A firm I’ve been tracking for a few years, Dunes Point Capital, appears to be heading for final close on its debut institutional fund, possibly by January, a source tells me. Dunes Point II is targeting $600 mln with a $650 million cap. Check out my story here.
The Rye, New York, firm was launched by ex-GSO Capital executive Tim White in 2013. It targets investments in middle-market industrials companies.
It’s made two investments this year: Sonneman – A Way of Light, which designs and makes architectural lighting; and Specialty Products & Insulation.
Dunes Point is one of many early funds Buyouts has been tracking for the past two years. I created and maintain a database of mostly first-time funds with more than 50 selections based on recommendations from limited partners.
The database has grown over two years, even as I removed several first-timers from the list after they held final closings.
Dunes Point appears to be one of the success stories on the list as it gets close to its target. The fund has taken time to raise: I’ve heard about it from LPs since last year.
Other success stories include Whitehorse Liquidity Partners’ second fund, which closed on $1 billion this year, and Center Rock Capital Partners, a Wynnchurch Capital spinout that closed this year on $580 million.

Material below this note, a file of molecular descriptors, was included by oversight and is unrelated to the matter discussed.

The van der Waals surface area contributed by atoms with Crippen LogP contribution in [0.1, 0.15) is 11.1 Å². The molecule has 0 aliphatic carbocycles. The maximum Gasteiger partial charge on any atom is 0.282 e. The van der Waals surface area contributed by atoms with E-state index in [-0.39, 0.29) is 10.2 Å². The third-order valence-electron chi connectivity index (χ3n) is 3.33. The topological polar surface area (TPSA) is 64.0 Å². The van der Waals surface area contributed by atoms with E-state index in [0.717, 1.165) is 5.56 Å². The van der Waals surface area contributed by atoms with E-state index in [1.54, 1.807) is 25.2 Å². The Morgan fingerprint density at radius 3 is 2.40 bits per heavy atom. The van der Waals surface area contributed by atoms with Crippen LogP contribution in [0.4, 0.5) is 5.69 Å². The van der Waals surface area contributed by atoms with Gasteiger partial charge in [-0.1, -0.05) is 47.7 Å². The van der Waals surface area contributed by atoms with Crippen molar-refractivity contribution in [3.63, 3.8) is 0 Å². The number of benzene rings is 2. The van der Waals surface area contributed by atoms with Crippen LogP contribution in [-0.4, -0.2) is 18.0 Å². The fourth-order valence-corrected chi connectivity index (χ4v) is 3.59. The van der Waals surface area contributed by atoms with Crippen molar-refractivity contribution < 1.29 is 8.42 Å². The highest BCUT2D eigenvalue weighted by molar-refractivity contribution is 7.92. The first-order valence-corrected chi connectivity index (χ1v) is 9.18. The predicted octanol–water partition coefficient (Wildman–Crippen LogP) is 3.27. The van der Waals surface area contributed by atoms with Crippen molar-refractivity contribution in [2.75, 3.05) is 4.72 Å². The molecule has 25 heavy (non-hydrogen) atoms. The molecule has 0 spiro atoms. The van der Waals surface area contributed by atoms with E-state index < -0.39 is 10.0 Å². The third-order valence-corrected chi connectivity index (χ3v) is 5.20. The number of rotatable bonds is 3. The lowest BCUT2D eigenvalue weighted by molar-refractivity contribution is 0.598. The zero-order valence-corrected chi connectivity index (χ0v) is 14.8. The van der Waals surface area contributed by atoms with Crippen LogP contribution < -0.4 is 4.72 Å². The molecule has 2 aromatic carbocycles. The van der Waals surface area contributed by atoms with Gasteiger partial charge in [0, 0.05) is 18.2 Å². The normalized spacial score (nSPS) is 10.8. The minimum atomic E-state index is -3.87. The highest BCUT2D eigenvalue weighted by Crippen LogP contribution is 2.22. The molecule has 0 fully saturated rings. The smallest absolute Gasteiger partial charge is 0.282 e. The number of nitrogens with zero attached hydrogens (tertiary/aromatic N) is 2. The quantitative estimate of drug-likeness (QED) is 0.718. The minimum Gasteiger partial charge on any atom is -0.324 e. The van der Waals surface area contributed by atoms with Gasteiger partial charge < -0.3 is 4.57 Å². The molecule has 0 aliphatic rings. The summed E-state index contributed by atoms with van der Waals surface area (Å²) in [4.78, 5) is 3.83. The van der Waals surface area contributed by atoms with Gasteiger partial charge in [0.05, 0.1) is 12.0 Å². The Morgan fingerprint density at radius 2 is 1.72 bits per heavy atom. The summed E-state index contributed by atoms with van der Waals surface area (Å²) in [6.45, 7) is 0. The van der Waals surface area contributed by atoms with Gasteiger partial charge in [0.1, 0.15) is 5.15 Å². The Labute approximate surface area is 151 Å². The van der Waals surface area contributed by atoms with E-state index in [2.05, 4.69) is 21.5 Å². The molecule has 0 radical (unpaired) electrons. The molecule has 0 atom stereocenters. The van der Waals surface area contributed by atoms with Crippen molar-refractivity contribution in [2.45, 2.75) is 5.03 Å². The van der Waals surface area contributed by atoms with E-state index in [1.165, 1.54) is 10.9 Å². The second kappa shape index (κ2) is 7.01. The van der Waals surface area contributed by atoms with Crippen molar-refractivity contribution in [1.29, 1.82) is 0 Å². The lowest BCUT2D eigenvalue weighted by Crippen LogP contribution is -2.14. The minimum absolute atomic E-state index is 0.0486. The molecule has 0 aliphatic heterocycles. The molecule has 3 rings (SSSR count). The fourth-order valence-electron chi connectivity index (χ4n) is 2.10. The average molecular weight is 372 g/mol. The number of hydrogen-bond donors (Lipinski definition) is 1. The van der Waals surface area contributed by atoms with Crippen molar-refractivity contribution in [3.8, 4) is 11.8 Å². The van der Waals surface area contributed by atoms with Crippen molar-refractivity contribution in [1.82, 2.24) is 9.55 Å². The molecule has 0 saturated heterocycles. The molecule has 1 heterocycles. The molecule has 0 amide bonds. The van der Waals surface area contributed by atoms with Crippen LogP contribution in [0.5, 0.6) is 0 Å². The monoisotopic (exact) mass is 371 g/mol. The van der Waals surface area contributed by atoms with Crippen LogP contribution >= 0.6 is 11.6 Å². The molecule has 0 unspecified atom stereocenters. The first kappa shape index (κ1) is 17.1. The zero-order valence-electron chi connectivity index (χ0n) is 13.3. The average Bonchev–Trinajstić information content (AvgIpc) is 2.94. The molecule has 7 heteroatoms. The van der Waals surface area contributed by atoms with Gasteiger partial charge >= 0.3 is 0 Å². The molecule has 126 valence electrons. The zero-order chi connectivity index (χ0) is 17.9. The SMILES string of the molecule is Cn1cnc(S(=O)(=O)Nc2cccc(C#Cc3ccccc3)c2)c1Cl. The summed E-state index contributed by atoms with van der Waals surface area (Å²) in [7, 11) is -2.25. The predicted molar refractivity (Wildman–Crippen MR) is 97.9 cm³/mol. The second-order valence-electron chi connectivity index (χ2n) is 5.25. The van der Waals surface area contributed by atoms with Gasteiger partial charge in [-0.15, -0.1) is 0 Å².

Sources tell me that as long as the fundraising market remains strong, executives at bigger shops will keep taking the risk of leaving their jobs and starting their own shops.
It’s a good time to give it a shot, but ironically the strong market also works against first-timers. That’s because established firms are taking full advantage of the strong fundraising market by coming back earlier than expected, raising larger funds and creating new products to address different strategies.
LPs, who for several years have been paring down portfolios to include only core relationships, are happy to commit dollars to those managers they are keeping.
It’s a tough cycle, but most LPs do keep a slight allocation open for emerging managers and some are willing to take the risk of backing a brand-new firm.
We’ll see how 2019 shakes out — signals are pointing to a global economic slowdown. But for now the fundraising market remains strong.